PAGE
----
Five years in development, the “dynamic work station” caters to “high-intensity computer users."
Are you laying down for some radical office space news? Good; then you’re in a perfect position to get some work done.
Altwork, a Sonoma Valley, Calif.-based startup has developed what it is calling “a dynamic work station” that caters to “high-intensity computer users.” The Altwork Station, priced at $5,900, is a completely adjustable workstation that allows the users to work in several positions, including traditional sitting, standing, and even reclining.
The Altwork Station was five years in the development at a cost of $1 million in so-called “angel investment” and founder funding, according to the company’s website. The 21st century work station will be available in 2016.
This next generation of workstations follows evolving research into the health risks of a sedentary workday. A study published in Annals of Internal Medicine earlier this year linked prolonged periods of sitting with increased risk for heart disease, diabetes, cancer and death, even for those who have a regular exercise regimen.
This has led to a next-generation of standing (and even exercise) work desks. But recent studies are suggesting that standing stationary at one’s desk may be no better than sitting. A study published online last month in the International Journal of Epidemiology found that standing or sitting, it’s being still that can have a negative impact on health. For example, standing too much, research has found, can compress the spine and lead to lower back problems over time. It can also boost the risk for carotid arteries, varicose veins, deep vein thrombosis and other cardiovascular problems since the heart has to work against gravity to keep blood flowing up from your toes, U.S. News & World Report reports.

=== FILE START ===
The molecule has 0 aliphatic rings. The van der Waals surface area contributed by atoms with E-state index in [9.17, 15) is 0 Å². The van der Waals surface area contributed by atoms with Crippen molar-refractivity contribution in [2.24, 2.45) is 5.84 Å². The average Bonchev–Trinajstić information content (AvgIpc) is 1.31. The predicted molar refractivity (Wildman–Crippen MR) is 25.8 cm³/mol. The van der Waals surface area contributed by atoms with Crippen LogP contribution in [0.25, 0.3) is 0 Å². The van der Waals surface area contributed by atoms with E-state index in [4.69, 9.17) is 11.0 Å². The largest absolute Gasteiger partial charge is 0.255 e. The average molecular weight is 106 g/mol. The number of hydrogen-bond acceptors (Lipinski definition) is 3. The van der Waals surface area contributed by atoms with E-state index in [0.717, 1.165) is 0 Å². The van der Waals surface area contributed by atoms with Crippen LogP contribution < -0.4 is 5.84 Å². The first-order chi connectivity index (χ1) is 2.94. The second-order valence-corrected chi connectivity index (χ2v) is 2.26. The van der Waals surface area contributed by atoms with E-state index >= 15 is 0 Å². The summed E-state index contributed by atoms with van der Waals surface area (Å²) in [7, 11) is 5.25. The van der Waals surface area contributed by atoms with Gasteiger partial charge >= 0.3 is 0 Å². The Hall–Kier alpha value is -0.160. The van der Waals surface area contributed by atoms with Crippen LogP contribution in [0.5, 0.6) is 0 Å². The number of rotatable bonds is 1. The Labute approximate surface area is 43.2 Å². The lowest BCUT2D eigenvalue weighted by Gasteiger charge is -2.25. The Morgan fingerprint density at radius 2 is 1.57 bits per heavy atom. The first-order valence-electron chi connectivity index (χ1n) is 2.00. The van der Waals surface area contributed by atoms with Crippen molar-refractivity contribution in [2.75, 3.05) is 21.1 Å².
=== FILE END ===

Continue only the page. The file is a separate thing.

In the study published in October, London-based researchers monitored the behavior and health of 3,720 men and 1,412 women over the course of 16 years, and recorded how many hours a week they spent sitting. They tallied the hours and based on the National Health Service Central Registry, determined that 450 participants had died. The researchers found no correlation between the times spent sitting and mortality.
"Any stationary posture where energy expenditure is low may be detrimental to health, be it sitting or standing,” Dr. Melvyn Hillsdon, associate professor of Sport and Health Sciences at the University of Exeter in England and a co-author of the study, said in a written statement.
It is recommended that employees alternate sitting and standing frequently throughout the day.
Donald Liebenson writes news and features for Millionaire Corner. He has been published in the Chicago Tribune, The Chicago Sun-Times, The Los Angeles Times, Fiscal Times, Entertainment Weekly, Huffington Post, and other outlets. He has also served as a marketing writer for Chicago-based Questar Entertainment and distributor Baker & Taylor.
A graduate of the University of Southern California, he is married with a college-age son. He also writes extensively about entertainment.